I'm in Florida on business, and today I went to the Kennedy Space Center. It turned out to be a very powerful and surprisingly emotional experience, and part of that is because I now feel some kinship with the astronauts. That may come across as arrogant or lofty - I don't mean it that way. Being a glider pilot is in no way as important or as daring or as tough as being an astronaut. But... they're pilots, we're pilots, and I think I feel maybe 1% or 5% of what they feel. That's not much, but I think it's dramatically different from how I felt before taking the stick and learning to fly. Let me explain.
- First off, I grew up in the 60's with a deep interest in the space program. I knew as a non-athletic kid with thick glasses, there was no way I was going to be an astronaut, but science was in my blood and I followed the Apollo program closely. I built the models, I read the NASA newsletters, I watched the moon landing in 1969. One of the command module pilots has the same last name as me (it's a pretty unusual name), and so I always wondered if he was related, and was secretly proud of my possible slight connection to the space program. So to visit the place where it all happened was already a thrill.
- Every time I looked in a capsule or cockpit exhibit, I found myself looking with pilot's eyes for the familiar controls, looking at the visibility through the windows, the tiny space available, and imagining how it would be to fly it. The Mercury capsule has about as much space as our PW5. Being in the Gemini capsule with one other pilot would be about the same as being in our Blanik, although they're side-by-side instead of tandem.
- The exhibits and the films and simulators at KSC are fabulous, really well done. They're powerful, patriotic, inspiring, and really show the dedication of the people on the ground as well as those in the capsules and shuttles. To walk around and under the giant Saturn V and the others is truly amazing.
- Each of those craft had a pilot, and at some point the pilot flew the beast for the very first time. I think the experience of my first solo flight, and especially my first flight in a single-seat glider (where no instructional flight was possible), gave me a sense of the bold steps the astronauts took. Those experiences made the impact of the space flights so much more real. One of the astronauts described the feeling of being strapped in, ready to go, waiting for the launch to occur, and thinking that he had done all the preparation he could do... now he just needed to fly it and do his best. Exactly!
- There's an IMAX 3D film called Magnificent Desolation about being on the moon. Some of it's up close, it's in your face, it's big and it's extremely realistic. We've all seen the video of the lunar module and the astronauts... they're all fairly close shots. But this film has some shots (no doubt artificial) showing the tiny LM as nearly a speck alongside a big lunar mountain... very small and very far from home. I thought of a photo I have of a glider climbing the face of a big mountain in the Sierras. The glider is so small against the mountain you have to look to see it. It's not me flying in that picture, but I've done some similar flights, not quite so dramatic. But still... the sense of isolation, of being tiny surrounded by something huge, is very powerful.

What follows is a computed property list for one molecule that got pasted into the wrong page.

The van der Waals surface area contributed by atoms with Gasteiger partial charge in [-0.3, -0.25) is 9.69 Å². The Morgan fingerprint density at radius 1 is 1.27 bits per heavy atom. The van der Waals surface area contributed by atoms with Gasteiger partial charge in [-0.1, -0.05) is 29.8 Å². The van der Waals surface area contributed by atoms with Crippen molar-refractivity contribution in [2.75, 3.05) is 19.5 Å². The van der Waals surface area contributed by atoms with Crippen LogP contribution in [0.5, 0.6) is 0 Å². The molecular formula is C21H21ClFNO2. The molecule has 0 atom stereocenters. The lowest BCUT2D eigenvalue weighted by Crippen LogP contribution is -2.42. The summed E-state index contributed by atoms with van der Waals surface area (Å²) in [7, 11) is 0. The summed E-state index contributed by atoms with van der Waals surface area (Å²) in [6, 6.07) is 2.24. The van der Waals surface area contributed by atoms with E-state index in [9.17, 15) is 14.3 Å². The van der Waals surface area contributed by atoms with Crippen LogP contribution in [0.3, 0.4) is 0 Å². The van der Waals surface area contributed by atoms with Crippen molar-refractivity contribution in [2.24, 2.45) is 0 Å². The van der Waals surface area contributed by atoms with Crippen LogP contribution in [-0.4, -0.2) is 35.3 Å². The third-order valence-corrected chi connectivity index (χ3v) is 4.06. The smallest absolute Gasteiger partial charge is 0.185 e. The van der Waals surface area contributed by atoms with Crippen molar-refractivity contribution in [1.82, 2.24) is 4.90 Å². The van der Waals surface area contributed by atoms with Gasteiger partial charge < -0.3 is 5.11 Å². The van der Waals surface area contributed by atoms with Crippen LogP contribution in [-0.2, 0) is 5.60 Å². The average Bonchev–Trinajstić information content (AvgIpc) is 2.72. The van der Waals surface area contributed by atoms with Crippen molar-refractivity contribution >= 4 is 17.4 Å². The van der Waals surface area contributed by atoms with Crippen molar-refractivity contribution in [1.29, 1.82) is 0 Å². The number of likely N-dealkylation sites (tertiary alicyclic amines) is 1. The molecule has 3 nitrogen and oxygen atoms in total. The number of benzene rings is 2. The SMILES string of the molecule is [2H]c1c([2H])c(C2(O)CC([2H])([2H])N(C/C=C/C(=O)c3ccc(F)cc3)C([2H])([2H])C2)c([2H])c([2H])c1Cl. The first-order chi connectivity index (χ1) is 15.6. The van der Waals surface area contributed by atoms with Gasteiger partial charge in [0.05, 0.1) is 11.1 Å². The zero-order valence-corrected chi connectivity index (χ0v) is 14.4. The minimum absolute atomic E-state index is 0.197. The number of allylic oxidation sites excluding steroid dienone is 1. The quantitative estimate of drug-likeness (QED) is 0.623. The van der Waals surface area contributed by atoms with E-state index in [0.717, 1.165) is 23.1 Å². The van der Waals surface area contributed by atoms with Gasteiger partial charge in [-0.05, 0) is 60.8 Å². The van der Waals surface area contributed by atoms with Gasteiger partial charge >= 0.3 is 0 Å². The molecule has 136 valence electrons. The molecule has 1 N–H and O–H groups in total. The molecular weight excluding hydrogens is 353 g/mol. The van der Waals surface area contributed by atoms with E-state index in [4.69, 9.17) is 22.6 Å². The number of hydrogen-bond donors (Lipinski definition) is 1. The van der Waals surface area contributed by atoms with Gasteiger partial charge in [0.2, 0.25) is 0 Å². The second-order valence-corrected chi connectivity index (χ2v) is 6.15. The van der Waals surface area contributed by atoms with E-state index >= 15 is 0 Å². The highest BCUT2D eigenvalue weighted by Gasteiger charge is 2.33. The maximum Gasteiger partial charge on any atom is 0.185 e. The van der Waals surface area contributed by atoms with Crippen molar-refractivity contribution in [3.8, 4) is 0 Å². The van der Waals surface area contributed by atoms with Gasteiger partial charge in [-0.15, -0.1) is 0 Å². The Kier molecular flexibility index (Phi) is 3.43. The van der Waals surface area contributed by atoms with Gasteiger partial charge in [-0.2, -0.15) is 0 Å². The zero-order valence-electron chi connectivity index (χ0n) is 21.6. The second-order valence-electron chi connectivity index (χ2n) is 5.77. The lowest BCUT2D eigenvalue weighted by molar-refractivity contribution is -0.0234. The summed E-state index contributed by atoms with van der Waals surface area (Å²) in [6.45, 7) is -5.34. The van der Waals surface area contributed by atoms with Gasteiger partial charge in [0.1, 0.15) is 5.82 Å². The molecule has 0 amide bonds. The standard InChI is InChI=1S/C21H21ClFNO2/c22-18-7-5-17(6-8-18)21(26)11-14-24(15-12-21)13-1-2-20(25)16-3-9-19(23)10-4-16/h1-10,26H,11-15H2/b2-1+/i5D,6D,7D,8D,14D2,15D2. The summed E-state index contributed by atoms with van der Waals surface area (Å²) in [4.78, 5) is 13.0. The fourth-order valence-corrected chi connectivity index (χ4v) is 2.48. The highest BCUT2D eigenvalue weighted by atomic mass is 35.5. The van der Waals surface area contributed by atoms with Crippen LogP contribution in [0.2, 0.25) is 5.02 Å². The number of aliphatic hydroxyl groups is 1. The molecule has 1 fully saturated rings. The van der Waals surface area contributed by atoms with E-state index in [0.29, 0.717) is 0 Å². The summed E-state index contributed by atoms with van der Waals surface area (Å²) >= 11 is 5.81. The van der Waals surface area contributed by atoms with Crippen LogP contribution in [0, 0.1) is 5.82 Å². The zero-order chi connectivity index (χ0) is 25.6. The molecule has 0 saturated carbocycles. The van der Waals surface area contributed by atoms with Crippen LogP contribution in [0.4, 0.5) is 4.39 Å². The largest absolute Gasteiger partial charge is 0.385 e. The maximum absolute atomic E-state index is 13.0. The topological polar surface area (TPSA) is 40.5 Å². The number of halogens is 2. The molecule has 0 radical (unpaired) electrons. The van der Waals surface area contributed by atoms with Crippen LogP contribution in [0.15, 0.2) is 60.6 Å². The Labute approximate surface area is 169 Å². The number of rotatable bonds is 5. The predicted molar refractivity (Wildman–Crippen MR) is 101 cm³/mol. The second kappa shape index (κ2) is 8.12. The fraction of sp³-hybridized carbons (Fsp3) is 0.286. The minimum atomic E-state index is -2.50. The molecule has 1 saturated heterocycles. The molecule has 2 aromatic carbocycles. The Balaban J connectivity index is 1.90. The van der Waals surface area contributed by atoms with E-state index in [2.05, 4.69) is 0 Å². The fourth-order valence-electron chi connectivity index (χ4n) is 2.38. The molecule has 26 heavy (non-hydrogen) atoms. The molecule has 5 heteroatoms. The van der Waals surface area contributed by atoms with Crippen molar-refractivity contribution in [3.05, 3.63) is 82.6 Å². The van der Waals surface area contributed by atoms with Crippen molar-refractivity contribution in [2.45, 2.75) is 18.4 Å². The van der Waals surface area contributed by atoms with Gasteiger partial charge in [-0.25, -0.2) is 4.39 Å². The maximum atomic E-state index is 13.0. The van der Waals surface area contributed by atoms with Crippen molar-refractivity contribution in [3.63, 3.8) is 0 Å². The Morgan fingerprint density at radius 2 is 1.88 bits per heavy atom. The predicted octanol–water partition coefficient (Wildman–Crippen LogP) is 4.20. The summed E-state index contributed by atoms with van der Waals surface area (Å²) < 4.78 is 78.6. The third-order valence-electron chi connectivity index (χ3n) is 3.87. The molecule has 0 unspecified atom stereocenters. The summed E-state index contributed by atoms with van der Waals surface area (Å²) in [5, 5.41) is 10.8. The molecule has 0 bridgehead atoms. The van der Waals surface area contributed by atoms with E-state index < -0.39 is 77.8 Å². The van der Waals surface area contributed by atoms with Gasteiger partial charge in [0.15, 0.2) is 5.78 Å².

- There's a scene in MD where a moonwalking astronaut leaves a photo of his family, perhaps to be found by someone else someday. His kids were 5 and 7! Imagine the risk he was taking and the sacrifice he was making! I can't really relate to that... I do fairly low-risk recreational soaring. But there is always that element of having to rely on myself, my preparation, and the training I have received, to get myself home. Even a 30-mile cross-country flight is a long way from home the first time.
- There's a feature called Astronaut Encounter wherein an astronaut gives a speech in a theater, with a slide-show backdrop, and then greets visitors and takes pictures with them. Imagine the serendipity: today's astronaut was the command module pilot who might be related to me! You can bet I was near the front of that audience. Later I introduced myself and he was surprised, and told me there's another fellow with the same name who runs a major NASA research facility. So maybe I'll do a little more research into the possible family link. Amazing - and one more event that added to the emotional impact of the day.
OK, so I'm rambling a bit, and you might think I'm stretching the association between a pilot and and astronaut. But I felt it. One in a thousand is a pilot, one in 10,000 is a glider pilot, one in a hundred thousand is a test pilot, one in a million is an astronaut. What pilot would not aspire to flying to the moon? Learning to fly is about finding out if you yourself have a little of the Right Stuff - these guys have tons of it. Knowing what little I know made me feel so much more in awe of their accomplishments, and I would not have felt that if I had never taken an aircraft up by myself as a pilot.
As always, I invite readers to share their comments and experiences.